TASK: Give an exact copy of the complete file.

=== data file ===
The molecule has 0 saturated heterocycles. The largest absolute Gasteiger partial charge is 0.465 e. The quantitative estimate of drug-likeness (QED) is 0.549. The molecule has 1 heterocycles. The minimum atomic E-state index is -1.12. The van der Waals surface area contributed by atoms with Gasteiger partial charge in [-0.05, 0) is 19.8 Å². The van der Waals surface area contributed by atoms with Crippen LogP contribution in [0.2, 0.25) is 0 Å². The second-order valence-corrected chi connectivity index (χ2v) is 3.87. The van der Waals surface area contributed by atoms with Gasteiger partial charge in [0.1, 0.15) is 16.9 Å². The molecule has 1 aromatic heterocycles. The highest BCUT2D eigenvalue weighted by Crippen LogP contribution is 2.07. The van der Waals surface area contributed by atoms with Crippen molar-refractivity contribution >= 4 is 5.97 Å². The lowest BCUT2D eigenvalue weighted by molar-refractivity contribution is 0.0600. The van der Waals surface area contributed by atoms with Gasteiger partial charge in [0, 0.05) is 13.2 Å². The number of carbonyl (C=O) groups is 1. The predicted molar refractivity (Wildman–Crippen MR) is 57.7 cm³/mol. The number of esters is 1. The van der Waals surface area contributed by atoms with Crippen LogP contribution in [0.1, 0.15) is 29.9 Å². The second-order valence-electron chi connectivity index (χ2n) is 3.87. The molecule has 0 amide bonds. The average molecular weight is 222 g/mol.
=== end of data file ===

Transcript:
The molecule has 0 saturated heterocycles. The largest absolute Gasteiger partial charge is 0.465 e. The quantitative estimate of drug-likeness (QED) is 0.549. The molecule has 1 heterocycles. The minimum atomic E-state index is -1.12. The van der Waals surface area contributed by atoms with Gasteiger partial charge in [-0.05, 0) is 19.8 Å². The van der Waals surface area contributed by atoms with Crippen LogP contribution in [0.2, 0.25) is 0 Å². The second-order valence-corrected chi connectivity index (χ2v) is 3.87. The van der Waals surface area contributed by atoms with Gasteiger partial charge in [0.1, 0.15) is 16.9 Å². The molecule has 1 aromatic heterocycles. The highest BCUT2D eigenvalue weighted by Crippen LogP contribution is 2.07. The van der Waals surface area contributed by atoms with Crippen molar-refractivity contribution >= 4 is 5.97 Å². The lowest BCUT2D eigenvalue weighted by molar-refractivity contribution is 0.0600. The van der Waals surface area contributed by atoms with Gasteiger partial charge in [0, 0.05) is 13.2 Å². The number of carbonyl (C=O) groups is 1. The predicted molar refractivity (Wildman–Crippen MR) is 57.7 cm³/mol. The number of esters is 1. The van der Waals surface area contributed by atoms with Crippen LogP contribution in [0.1, 0.15) is 29.9 Å². The second-order valence-electron chi connectivity index (χ2n) is 3.87. The molecule has 0 amide bonds. The average molecular weight is 222 g/mol.